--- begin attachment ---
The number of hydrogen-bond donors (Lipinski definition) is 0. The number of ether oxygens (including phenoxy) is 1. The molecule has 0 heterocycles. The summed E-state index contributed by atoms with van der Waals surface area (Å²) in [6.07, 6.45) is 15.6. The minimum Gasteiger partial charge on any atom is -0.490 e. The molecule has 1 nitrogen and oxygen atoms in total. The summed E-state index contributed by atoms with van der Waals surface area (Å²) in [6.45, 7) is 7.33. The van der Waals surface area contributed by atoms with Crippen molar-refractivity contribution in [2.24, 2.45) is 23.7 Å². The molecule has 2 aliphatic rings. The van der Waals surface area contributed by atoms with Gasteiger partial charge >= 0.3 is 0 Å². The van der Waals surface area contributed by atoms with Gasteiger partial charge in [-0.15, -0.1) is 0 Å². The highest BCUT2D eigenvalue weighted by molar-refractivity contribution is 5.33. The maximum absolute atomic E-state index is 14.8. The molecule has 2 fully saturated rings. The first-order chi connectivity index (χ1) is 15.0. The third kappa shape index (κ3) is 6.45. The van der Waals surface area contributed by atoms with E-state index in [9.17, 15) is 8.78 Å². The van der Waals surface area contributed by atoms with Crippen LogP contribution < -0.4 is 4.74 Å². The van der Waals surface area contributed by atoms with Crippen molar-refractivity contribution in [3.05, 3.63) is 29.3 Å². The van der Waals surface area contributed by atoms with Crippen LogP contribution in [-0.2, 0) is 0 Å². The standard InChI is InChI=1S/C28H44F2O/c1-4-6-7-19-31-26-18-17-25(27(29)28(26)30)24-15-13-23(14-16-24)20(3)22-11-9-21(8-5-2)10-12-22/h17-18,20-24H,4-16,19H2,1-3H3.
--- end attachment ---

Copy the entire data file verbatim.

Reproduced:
The number of hydrogen-bond donors (Lipinski definition) is 0. The number of ether oxygens (including phenoxy) is 1. The molecule has 0 heterocycles. The summed E-state index contributed by atoms with van der Waals surface area (Å²) in [6.07, 6.45) is 15.6. The minimum Gasteiger partial charge on any atom is -0.490 e. The molecule has 1 nitrogen and oxygen atoms in total. The summed E-state index contributed by atoms with van der Waals surface area (Å²) in [6.45, 7) is 7.33. The van der Waals surface area contributed by atoms with Crippen molar-refractivity contribution in [2.24, 2.45) is 23.7 Å². The molecule has 2 aliphatic rings. The van der Waals surface area contributed by atoms with Gasteiger partial charge >= 0.3 is 0 Å². The van der Waals surface area contributed by atoms with Gasteiger partial charge in [-0.15, -0.1) is 0 Å². The highest BCUT2D eigenvalue weighted by molar-refractivity contribution is 5.33. The maximum absolute atomic E-state index is 14.8. The molecule has 2 fully saturated rings. The first-order chi connectivity index (χ1) is 15.0. The third kappa shape index (κ3) is 6.45. The van der Waals surface area contributed by atoms with E-state index in [9.17, 15) is 8.78 Å². The van der Waals surface area contributed by atoms with Crippen LogP contribution < -0.4 is 4.74 Å². The van der Waals surface area contributed by atoms with Crippen molar-refractivity contribution in [3.05, 3.63) is 29.3 Å². The van der Waals surface area contributed by atoms with Crippen LogP contribution in [-0.2, 0) is 0 Å². The standard InChI is InChI=1S/C28H44F2O/c1-4-6-7-19-31-26-18-17-25(27(29)28(26)30)24-15-13-23(14-16-24)20(3)22-11-9-21(8-5-2)10-12-22/h17-18,20-24H,4-16,19H2,1-3H3.